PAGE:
Huh? Despite deforestation dominating over regrowth, there’s been a net carbon uptake by the terrestrial biosphere over the past decades (AR4 carbon budget: fig. 7.3, table 7.1, discussion). What we don’t clearly know is where, or why, or for how long.

  44. Jimbo:

    2001-2010 was the Snowiest Decade on Record

    I know it’s just weather not climate.

    As for Al Gore my question is he right about moisture in the atmosphere? Do I believe the scientists or Al Gore? The choice is yours!

    [Response: If you believe the New York Post over the IPCC report, you are far more foolish than you appear. There is more moisture in the air and that does lead to observed and predicted increases in precipitation intensity (section in AR4 WG1). – gavin]

  45. Tim Curtin:

    What are the implications for world food production of reducing CO2 emissions below the current annual incremental 57% uptake thereof by the world’s biota (ie from c.57% of 10 GtC in 2009 to c57% of 2 GtC as proposed by Hansen and at Copenhagen)?

  46. Barton Paul Levenson:

    Steve A. Morris (14),

    You have the order wrong. The Earth cools by 389 watts per square meter by radiation, 80 by evapotranspiration and 17 by conduction and convection. And evaporation, while cooling the surface, also puts more water vapor in the air, and water vapor is a greenhouse gas.

    What makes you think climate models ignore surface cooling other than radiative? Manabe and Strickler introduced a convective adjustment into their RCM in 1964.

  47. Barton Paul Levenson:

    Richard C (28): There is nothing magical about pre-industrial CO2 levels.

    BPL: They’re the levels our entire civilization developed in.

  48. Barton Paul Levenson:

    Frank (38): isn’t it true that most energy is removed from the earth’s surface by convection and evaporation, not radiation

    BPL: NO. It is not even remotely true. Surface cooling is as follows:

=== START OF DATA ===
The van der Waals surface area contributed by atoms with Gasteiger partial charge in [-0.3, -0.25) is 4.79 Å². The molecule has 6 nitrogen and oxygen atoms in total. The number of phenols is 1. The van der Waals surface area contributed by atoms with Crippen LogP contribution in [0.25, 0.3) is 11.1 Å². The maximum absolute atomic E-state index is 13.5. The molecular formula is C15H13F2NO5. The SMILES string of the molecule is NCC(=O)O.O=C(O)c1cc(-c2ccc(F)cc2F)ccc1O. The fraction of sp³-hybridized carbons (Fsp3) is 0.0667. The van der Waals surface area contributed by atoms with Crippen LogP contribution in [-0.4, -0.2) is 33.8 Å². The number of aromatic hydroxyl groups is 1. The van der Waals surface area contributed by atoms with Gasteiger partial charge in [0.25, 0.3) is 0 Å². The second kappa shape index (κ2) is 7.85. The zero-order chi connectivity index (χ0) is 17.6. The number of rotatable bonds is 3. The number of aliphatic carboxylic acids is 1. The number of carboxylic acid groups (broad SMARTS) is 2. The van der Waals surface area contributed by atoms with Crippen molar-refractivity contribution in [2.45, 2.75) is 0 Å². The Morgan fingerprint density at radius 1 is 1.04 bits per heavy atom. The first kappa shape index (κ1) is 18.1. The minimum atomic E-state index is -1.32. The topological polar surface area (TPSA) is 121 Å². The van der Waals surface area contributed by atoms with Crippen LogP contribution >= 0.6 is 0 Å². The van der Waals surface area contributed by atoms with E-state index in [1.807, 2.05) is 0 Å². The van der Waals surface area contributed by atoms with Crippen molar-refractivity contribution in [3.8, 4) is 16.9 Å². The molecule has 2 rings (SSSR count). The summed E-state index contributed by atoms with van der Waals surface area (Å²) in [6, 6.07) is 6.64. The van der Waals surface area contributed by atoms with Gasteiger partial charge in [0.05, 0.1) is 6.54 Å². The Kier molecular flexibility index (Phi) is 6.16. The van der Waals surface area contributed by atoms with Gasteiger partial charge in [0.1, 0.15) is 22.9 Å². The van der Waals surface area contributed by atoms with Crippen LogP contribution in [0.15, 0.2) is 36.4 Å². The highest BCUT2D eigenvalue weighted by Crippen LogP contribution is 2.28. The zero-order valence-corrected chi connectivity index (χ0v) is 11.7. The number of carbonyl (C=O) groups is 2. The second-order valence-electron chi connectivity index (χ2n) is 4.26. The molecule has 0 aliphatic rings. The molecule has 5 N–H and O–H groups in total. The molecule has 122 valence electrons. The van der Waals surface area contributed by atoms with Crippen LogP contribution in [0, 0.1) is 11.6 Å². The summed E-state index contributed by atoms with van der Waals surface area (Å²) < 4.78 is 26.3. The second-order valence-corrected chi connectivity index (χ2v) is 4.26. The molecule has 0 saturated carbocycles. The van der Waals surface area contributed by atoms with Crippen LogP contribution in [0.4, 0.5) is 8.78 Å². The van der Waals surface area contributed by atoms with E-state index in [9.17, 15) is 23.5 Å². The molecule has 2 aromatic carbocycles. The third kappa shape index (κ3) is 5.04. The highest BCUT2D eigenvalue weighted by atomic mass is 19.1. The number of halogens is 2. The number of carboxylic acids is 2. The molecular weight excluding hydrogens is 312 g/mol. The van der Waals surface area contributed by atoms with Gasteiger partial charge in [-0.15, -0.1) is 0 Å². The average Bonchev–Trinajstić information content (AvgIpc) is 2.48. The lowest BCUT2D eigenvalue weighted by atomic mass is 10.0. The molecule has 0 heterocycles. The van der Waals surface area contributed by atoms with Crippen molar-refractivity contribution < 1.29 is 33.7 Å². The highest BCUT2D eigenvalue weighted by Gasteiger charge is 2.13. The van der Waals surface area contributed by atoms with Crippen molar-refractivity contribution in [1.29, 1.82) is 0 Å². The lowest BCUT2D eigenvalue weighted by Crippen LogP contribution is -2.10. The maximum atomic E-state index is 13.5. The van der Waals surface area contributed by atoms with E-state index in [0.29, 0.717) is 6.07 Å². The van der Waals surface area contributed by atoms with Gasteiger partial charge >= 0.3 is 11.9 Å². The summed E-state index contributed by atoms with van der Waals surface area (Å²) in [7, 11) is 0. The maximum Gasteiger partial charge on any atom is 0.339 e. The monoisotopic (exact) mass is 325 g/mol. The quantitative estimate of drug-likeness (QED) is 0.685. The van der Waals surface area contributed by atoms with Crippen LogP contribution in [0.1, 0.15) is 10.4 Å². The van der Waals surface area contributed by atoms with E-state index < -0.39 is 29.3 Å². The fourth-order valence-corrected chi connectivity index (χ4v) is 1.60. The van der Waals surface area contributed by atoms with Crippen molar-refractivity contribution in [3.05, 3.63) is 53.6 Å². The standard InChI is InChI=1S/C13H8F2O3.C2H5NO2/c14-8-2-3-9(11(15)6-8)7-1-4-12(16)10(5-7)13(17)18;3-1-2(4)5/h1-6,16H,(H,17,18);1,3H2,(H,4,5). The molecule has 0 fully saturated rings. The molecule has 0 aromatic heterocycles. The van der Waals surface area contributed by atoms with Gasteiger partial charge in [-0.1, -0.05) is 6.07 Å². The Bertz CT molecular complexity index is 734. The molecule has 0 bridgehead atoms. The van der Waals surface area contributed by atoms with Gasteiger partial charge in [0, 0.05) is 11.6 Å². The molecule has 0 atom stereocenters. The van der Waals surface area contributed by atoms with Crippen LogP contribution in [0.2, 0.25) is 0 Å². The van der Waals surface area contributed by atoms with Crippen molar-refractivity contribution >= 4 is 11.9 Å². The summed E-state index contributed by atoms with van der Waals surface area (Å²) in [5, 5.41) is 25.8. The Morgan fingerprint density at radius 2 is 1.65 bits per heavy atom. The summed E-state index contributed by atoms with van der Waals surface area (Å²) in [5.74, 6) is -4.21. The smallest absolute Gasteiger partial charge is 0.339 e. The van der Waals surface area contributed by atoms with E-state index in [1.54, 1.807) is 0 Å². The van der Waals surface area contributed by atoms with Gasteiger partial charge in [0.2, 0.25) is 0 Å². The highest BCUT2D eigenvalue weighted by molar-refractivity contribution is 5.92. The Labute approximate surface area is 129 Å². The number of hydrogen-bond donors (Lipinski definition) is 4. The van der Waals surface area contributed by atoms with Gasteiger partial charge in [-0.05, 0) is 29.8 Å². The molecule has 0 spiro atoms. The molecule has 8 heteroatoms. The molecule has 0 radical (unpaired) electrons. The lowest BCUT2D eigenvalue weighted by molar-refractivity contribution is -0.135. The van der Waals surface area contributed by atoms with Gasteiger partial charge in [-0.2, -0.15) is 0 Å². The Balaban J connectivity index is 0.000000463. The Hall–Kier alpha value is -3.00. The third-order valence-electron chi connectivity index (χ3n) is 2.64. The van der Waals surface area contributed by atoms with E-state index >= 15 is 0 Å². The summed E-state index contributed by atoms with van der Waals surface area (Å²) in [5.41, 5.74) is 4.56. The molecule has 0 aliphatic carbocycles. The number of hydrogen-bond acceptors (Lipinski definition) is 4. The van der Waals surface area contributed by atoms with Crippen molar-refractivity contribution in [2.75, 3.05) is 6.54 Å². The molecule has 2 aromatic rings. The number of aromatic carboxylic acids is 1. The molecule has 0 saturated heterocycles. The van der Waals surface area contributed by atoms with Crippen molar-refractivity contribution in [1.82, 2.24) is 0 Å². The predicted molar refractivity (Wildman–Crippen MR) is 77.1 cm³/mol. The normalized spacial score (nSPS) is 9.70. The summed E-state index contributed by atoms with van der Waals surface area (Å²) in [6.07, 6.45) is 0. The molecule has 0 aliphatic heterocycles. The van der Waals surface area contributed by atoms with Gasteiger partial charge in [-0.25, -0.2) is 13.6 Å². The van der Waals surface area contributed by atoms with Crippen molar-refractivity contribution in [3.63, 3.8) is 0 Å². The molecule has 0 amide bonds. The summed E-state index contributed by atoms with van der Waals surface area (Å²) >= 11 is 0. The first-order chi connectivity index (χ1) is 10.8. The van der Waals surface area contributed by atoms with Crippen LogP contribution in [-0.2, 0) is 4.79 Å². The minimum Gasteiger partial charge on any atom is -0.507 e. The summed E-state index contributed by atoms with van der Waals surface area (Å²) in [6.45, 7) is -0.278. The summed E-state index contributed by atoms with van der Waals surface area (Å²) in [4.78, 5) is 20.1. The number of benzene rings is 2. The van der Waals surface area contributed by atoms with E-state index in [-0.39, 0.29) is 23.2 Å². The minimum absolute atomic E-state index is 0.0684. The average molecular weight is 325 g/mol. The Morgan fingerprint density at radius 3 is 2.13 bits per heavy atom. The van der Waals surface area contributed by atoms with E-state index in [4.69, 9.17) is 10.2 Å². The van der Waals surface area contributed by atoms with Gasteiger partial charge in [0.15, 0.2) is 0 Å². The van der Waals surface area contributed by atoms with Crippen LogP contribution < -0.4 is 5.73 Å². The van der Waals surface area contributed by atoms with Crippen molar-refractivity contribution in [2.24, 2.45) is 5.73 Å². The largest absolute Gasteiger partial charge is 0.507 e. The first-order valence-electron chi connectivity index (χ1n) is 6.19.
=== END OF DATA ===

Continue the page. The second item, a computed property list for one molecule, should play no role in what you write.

Radiation: 389 W m^-2
    Latent heat*: 80 W m^-2
    Sensible heat**: 17 W m^-2

    **Conduction and convection

    How the hell did this denier meme get started? I think I saw it advanced first by a crackpot on a blog, possibly the engineer who signs himself Ali Tekhassi. But it is measurably, verifiably WRONG. And misleading. Which I suppose is the idea.

  49. Timothy:

    @cervantes [1]
    “On the other hand this assumes no positive feedbacks are already in play, no?”

    Note that one of the models on the figure is HadCM3LC. I *think* the “LC” stands for “Land Carbon”, in which case there has been an attempt to use a model that would include some of the possible carbon-cycle positive feedbacks.

    As I understand it, the contributions for carbon-cycle feedbacks aren’t expected to kick in until later in the century, depending on the scenario, so this isn’t too surprising.

    I think the paper makes a very good point – which is that, essentially, how much the climate warms is up to us. Whilst a certain amount of economic inertia is inevitable [eg think of the carbon emissions necessary to manufacture wind turbines, until there are enough wind turbines to power their own manufacture] we still have the discretion to choose a rapid or slow transition.

  50. Mark S:

    Some of the energy going into the oceans gets converted to potential energy due to the higher surface level, i.e. “work” is being done to push up the surface against gravity. Does anybody have a sense of how much this reduces the surface temperature?

    [Response: Completely negligible. Work out the average movement up of the centre of mass of the ocean due to thermal expansion- maybe 0.5/mm per year. Calculate the increase in potential energy m*g*delta h per m2, and you get roughly 6×10^-5 W/m2. Roughly 4 orders of magnitude smaller than the heating rate. – gavin]